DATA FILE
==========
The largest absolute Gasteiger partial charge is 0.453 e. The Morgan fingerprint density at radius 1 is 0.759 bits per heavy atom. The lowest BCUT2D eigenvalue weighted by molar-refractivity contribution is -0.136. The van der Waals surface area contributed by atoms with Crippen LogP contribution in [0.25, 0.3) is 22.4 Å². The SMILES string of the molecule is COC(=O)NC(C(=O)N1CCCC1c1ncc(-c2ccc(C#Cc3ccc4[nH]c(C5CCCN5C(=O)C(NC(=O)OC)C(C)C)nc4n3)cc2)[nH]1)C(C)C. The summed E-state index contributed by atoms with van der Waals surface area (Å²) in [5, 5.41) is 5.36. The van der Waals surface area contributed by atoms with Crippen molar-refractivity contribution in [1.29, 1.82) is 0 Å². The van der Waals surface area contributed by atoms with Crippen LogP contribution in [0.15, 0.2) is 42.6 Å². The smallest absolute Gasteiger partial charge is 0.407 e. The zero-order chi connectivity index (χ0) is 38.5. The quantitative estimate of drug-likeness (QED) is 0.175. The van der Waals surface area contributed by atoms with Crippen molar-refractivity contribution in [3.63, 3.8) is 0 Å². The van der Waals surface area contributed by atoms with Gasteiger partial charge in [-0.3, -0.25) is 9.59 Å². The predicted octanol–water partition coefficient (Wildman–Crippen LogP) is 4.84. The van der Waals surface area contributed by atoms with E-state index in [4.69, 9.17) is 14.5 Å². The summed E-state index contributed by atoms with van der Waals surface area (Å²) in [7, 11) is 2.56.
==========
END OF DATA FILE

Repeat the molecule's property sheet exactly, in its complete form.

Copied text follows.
The largest absolute Gasteiger partial charge is 0.453 e. The Morgan fingerprint density at radius 1 is 0.759 bits per heavy atom. The lowest BCUT2D eigenvalue weighted by molar-refractivity contribution is -0.136. The van der Waals surface area contributed by atoms with Crippen LogP contribution in [0.25, 0.3) is 22.4 Å². The SMILES string of the molecule is COC(=O)NC(C(=O)N1CCCC1c1ncc(-c2ccc(C#Cc3ccc4[nH]c(C5CCCN5C(=O)C(NC(=O)OC)C(C)C)nc4n3)cc2)[nH]1)C(C)C. The summed E-state index contributed by atoms with van der Waals surface area (Å²) in [5, 5.41) is 5.36. The van der Waals surface area contributed by atoms with Crippen molar-refractivity contribution in [1.29, 1.82) is 0 Å². The van der Waals surface area contributed by atoms with Crippen LogP contribution in [0.15, 0.2) is 42.6 Å². The smallest absolute Gasteiger partial charge is 0.407 e. The zero-order chi connectivity index (χ0) is 38.5. The quantitative estimate of drug-likeness (QED) is 0.175. The van der Waals surface area contributed by atoms with Crippen molar-refractivity contribution in [3.63, 3.8) is 0 Å². The van der Waals surface area contributed by atoms with Gasteiger partial charge in [-0.3, -0.25) is 9.59 Å². The predicted octanol–water partition coefficient (Wildman–Crippen LogP) is 4.84. The van der Waals surface area contributed by atoms with E-state index in [4.69, 9.17) is 14.5 Å². The summed E-state index contributed by atoms with van der Waals surface area (Å²) in [7, 11) is 2.56.